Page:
All the interactions I’ve had with the Mursi over the years have been nothing short of fascinating. But one of the most interesting things I’ve found is how they are treated and perceived by the dozens of tourists who come to see them.
The Mursi cleverly keep permanent Potemkin villages along the main road where they know tourists will eventually arrive, eagerly wanting photos of women adorning massive lip plates and gauged earrings.
Here the Mursi oblige them, gathering around as tourists hop down from their Land Cruisers with cameras in hand, ready to capture a glimpse of this “most violent” and “dangerous” tribe they’ve only heard about or seen in magazines.
The women know to have their lip plates firmly emplaced before the tourists arrive, but they also go a step further. Members of the Mursi will paint their faces and then place upon their heads cow horns and bells bound by leather straps, beaded necklaces, fruit-bearing vines, and other trinkets used to stand out in a sort of competitive performance art to look the most exotic. The guides have already explained that the Mursi expect a tip for each photo, and the Mursi have learned that with each snapshot, tourists will pay.
During times of hardship, particularly when there’s a drought or lack of tourism to Ethiopia from the pandemic, interactions can become somewhat aggressive as members of the Mursi fight to optimize sales from unknowing tourists. This aggression deters otherwise paying visitors from staying at these sites for too long, ensuing in a cycle in which the Mursi must compete amongst each other (resulting in more elaborate headgear) and rush the vehicles that pull up to these roadside villages.
After a photo session, Mursi women will attempt to sell unused, painted lip plates and training gauges made from clay. Tourists are generally happy to pay, but some visitors believe they are experiencing authentic Mursi life, full of desperate tribespeople seeking to sell their images or lip gauges in exchange for a few birr (the currency of Ethiopia).
There’s a lot at play here. While lip plate gauges are absolutely a staple of Mursi culture, they are not worn at home unless there is a Mursi-specific ceremony or celebration. The truth is that the Mursi do not dress this way when they’re at home and when no visitors are around.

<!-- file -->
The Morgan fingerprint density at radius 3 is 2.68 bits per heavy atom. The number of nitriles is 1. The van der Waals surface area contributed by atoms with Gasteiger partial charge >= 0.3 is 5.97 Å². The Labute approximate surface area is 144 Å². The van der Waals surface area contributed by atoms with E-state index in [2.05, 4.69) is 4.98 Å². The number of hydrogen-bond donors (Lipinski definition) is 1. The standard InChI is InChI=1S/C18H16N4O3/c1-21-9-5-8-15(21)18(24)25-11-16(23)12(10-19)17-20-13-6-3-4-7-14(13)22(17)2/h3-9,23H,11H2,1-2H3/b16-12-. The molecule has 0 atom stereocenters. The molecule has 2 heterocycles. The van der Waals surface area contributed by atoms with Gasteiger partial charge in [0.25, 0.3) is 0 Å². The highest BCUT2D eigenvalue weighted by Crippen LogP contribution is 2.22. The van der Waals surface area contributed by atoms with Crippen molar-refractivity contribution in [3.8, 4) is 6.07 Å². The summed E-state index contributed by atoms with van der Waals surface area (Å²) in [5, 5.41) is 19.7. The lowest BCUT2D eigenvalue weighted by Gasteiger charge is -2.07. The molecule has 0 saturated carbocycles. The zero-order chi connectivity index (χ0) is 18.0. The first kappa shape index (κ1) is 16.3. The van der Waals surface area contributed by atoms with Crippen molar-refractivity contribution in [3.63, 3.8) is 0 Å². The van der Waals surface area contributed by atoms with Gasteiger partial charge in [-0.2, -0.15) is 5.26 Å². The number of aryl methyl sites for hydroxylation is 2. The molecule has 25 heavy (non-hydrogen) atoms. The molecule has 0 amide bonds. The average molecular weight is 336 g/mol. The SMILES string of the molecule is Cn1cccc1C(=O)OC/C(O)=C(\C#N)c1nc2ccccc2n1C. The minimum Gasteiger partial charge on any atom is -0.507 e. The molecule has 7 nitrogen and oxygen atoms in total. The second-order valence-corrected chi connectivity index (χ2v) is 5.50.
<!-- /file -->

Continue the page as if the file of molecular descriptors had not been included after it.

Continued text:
They do not wear cattle horns or elaborate face paint when preparing food or tending to their children. These decorative headdresses are not even used in their private ceremonies. And there are hundreds of Mursi people living miles from these outposts who neither know nor care about foreign visitors.
Over the years, the Mursi have learned that if they participate in this sort of gimmick, tourists will give them money. They can then afford things they cannot harvest or manufacture themselves, like medicine, specialized tools, and weapons and ammunition.
The money collected by the Mursi at the “front of the house” is dispersed through the immediate community, used to purchase items needed in the face of agricultural decline or drought.
Much of this money never reaches the heart of a community that numbers approximately 11,000 people. The majority of the members of this group live deep in the Ethiopian bush, busy raising cattle, growing fields of sorghum, and practicing donga fighting.
There’s a litany of travel magazines with glossy images of the Mursi smiling with exotic horns, bones, and foliage hanging from their heads, ears, and around their necks. But all of these photos were taken at a tourist village subtly operating like a roadside attraction. So if you ever find your way to Mursi land, just know there’s more to the story—but you have to go deep into the Mursi land to find the truth.